A sign shows gas prices over $5 a gallon for regular unleaded at a Chevron… (Kevork Djansezian / Getty…)
The latest streak in the nation's gasoline price pain finally ended overnight after 39 straight days of increase, the AAA Fuel Gauge Report said. But the small drop of 0.33 of a cent to a U.S. average of $3.764 for a gallon of regular was unlikely to bring any smiles to motorists.
Still, analysts noted that it was the first price break since January. Gasoline prices have been on an almost relentless rise since the end of the Labor Day weekend, setting all-time records for prices in California and the nation in September, October, November, December, January, February and March.
"The streak is over," said Tom Kloza, chief oil analyst for the Oil Price Information Service (OPIS) in New Jersey. But he added a couple of statistics that give a sense of the huge impact fuel prices have been having on the U.S. economic recovery.
That small 0.33 of a cent decline, spread across the nation's driving population "suggests that the nation's fuel bill declined by about $1.15 million overnight," Kloza said. But that was the one drop of good news in an otherwise unrelenting tide.
"Prior to today, gasoline prices had increased in 2012 by 48.77 cents a gallon, implying a daily cost increase of about $170-million per day for the country, from New Year's Eve levels," Kloza said.
Unfortunately for Californians, prices are still rising. The state's average for a gallon of regular gasoline climbed an additional 0.3 of a cent overnight to $4.346 a gallon.
Far less of the nation's attention has been riveted on diesel prices, where there has been no drop in the national average in 39 straight days. The price of a gallon of diesel nationally was averaging $4.084, up 0.1 of a cent overnight.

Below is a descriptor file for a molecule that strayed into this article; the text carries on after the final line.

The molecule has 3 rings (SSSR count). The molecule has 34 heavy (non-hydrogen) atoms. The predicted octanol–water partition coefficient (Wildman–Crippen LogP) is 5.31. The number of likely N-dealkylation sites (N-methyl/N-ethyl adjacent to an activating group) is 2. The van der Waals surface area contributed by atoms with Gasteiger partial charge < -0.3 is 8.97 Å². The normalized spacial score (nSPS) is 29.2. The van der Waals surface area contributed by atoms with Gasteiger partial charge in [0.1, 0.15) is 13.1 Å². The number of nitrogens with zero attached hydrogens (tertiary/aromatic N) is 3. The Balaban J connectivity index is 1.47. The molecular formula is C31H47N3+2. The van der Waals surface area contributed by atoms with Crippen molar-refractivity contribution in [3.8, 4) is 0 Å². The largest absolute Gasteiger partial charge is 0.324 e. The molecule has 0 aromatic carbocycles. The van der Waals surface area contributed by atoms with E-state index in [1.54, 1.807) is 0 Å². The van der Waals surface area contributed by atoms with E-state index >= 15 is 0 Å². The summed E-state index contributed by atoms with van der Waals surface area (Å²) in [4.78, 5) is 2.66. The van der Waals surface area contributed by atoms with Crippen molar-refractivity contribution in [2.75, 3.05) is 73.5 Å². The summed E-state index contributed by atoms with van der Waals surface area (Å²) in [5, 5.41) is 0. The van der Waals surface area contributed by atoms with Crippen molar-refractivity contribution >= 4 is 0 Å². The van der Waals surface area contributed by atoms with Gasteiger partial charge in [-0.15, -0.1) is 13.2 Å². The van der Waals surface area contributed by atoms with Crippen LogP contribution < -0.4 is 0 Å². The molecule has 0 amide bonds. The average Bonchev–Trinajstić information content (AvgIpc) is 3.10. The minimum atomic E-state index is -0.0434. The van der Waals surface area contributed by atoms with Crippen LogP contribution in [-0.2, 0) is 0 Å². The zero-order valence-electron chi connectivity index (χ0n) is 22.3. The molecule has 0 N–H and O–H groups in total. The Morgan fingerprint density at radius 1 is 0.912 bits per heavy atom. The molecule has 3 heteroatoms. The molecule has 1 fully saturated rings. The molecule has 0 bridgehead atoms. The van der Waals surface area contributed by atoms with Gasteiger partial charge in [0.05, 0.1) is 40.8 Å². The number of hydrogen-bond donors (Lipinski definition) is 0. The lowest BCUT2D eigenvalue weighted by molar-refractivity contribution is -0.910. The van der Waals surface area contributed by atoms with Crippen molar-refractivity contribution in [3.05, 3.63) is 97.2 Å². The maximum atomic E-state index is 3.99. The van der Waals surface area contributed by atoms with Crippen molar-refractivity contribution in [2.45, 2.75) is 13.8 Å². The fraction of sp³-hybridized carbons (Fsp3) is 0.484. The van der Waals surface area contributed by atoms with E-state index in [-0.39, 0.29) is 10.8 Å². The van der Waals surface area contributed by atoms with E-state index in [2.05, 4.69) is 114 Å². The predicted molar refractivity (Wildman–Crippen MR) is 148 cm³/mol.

In California, a gallon of diesel was averaging $4.498 a gallon, up 0.1 of a cent overnight.
Gasoline prices affect the amount of money consumers have left over for other spending. Diesel affects the prices of most of the things they have to buy. Rising diesel prices raise the costs of the construction industry, long- and short-haul trucking and cargo delivery, express and regular mail delivery, rail freight costs, and farming and agriculture costs.
The reasons for the high fuel costs are many and too numerous to mention in every article. They include the high price of oil, which accounts for 80% of the cost of gasoline. Refinery shutdowns have also affected fuel supplies, as have a record number of U.S. exports of fuel distillates such as diesel.
Investment speculators, hedge funds and other are also driving up the price of commodities futures with billions of dollars in long-term bets that the cost of gasoline and oil will continue to rise.
Oil prices were down in trading Tuesday, falling $1.98 to $104.74 a barrel on the New York Mercantile Exchange. In London trading, oil fell $1.86 to $121.94 a barrel on the ICE Futures Europe Exchange.
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